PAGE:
If you embark on these voyages of discovery then you need a guide, some kind of chart to follow, a navigator to interpret for you. That’s where friends come in. You don’t have to have met them, though.  They don’t even need to be alive.  What better guide to the fiction of the first thirty years after the war is there than Anthony Burgess’s Ninety-Nine Novels?  I found this short guide to be invaluable, a gift from the widest reader and writer of them all. I was so taken with it that when I came across another second-hand copy, I bought it to give to a friend. I’ve yet to do so. Any takers?

Have I answered my own question, then?  I’m not sure.  It’s all a matter of perspective. The legendary Norfolk-born-and-bred philosopher, Norman Hart, once had to deliver a speech on the theme of ‘Travel Broadens the Mind’. His conclusion was that it doesn’t, that you should remain in Norfolk instead, in God’s own county.  And perhaps for some of us that’s just what we need.

Jon is getting married in seven weeks’ time.  So I shall take this opportunity to say all the best to him and Suzy.

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Worlds to explore

Image © PSR

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Citizens of the Woof Polite…

19 Jul

Citizens of the Woof Polite, you have everything to gain by your chains.

As I’ve already declared, I’m a great admirer of the French-based literary movement, the Oulipo. L’Ouvroir de Littérature Potentielle or Workshop for Potential Literature was home to some of my favourite writers. Those experiments with constraint produced fascinating works of literature: Georges Perec’s Life a User’s Manual in which works of art are meticulously constructed only to be systematically taken apart with a palindromic symmetry bordering upon madness, Italo Calvino’s The Castle of Crossed Destinies in which the guests at a wayside inn are unable to speak and so we must infer their stories through cards drawn from a tarot pack, Raymond Queneau’s Exercises in Style where the same prosaic tale about an argument on a bus is retold 99 times as a dream, as a haiku, as a mathematical expression…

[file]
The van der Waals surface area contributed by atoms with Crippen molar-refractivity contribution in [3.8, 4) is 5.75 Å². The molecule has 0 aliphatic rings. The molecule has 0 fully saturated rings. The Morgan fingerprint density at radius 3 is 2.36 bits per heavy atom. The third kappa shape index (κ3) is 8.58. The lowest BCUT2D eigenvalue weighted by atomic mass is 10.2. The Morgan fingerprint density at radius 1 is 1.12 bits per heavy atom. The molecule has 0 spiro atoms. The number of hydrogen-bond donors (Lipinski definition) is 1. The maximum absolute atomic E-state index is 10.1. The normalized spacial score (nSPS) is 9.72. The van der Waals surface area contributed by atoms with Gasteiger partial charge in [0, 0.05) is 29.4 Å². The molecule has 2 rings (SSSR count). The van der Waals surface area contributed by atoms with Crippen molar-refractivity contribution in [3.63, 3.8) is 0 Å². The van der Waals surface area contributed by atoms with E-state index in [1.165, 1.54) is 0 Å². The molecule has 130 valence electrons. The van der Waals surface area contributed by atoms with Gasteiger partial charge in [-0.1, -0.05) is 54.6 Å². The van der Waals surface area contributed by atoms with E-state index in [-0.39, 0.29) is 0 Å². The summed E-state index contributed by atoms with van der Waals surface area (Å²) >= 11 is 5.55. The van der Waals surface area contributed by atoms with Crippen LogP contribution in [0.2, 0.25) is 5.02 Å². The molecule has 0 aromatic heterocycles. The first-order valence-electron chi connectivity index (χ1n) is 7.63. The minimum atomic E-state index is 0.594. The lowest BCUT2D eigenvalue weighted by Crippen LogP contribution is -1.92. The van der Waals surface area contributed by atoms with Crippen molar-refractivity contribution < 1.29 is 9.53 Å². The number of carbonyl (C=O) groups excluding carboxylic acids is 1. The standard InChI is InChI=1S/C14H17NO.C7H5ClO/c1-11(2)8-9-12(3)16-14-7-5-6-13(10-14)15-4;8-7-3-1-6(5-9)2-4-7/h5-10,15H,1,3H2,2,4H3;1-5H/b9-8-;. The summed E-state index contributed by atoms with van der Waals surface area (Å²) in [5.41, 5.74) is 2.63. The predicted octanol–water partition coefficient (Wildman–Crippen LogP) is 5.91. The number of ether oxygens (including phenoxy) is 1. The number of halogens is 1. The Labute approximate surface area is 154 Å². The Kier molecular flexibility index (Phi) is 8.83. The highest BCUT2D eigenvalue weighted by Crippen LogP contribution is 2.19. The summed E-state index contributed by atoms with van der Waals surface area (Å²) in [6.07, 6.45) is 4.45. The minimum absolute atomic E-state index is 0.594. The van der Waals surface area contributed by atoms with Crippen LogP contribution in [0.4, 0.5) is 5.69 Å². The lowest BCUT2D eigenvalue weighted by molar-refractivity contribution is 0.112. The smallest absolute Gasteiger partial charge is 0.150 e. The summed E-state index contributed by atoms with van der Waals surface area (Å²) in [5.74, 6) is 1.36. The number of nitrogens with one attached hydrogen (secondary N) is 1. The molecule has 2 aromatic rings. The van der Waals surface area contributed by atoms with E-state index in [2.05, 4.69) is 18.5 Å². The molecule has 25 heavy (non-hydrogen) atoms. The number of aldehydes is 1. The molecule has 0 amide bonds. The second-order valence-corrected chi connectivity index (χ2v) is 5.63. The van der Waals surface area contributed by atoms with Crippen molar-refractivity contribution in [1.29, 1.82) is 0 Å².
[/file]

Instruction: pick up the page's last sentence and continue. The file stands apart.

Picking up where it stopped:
I am no mathematician, being rather an economist by training. Nor am I fluent in French, despite spending several weeks a year at my Breton writing retreat, ‘Kerplonk’. So when my fictional output is published and subsequently nominated for the Nobel Prize (struggling writers have to be optimists, you know), I’m unlikely to receive my invitation to the Oulipo (optimistic but a realist too). I have no option, then, but to propose a new, Anglophone movement instead.

And so here it is, my rallying cry to those writers in English who love to use constraint and playfulness in their work. This may be considered a first draft for a Woof Polite Manifesto. The straight narrative is no longer required. We have television and documentary for that if we desire. We need writers who aspire. Join the fight against Enid Blyton for grown-ups, against wizards and vampires and biblical conspiracies. Come and join me in this literary movement of one, the Workshop of Potential Literature or Woof Polite (the comic writer, Alexei Sayle once noted that anyone who uses the term ‘workshop’ to describe a group of people who don’t actually make anything must be a ‘prat’, but we shall overlook this). Stuart Kelly, author of  The Book of Lost Books, you’re a shoe-in. J Huw Evans, my friend and fellow East Anglian writer, you’re a Polite Woofer even if you don’t know it. Lipograms, palindromes, anagrams, buried sonnets, constraints of every kind, let us use whatever weapons we find to hand.

Citizens of the Woof Polite, you have everything to gain by your chains.

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Citizens of the Woof Polite, you have everything to gain by your chains

Image © PSR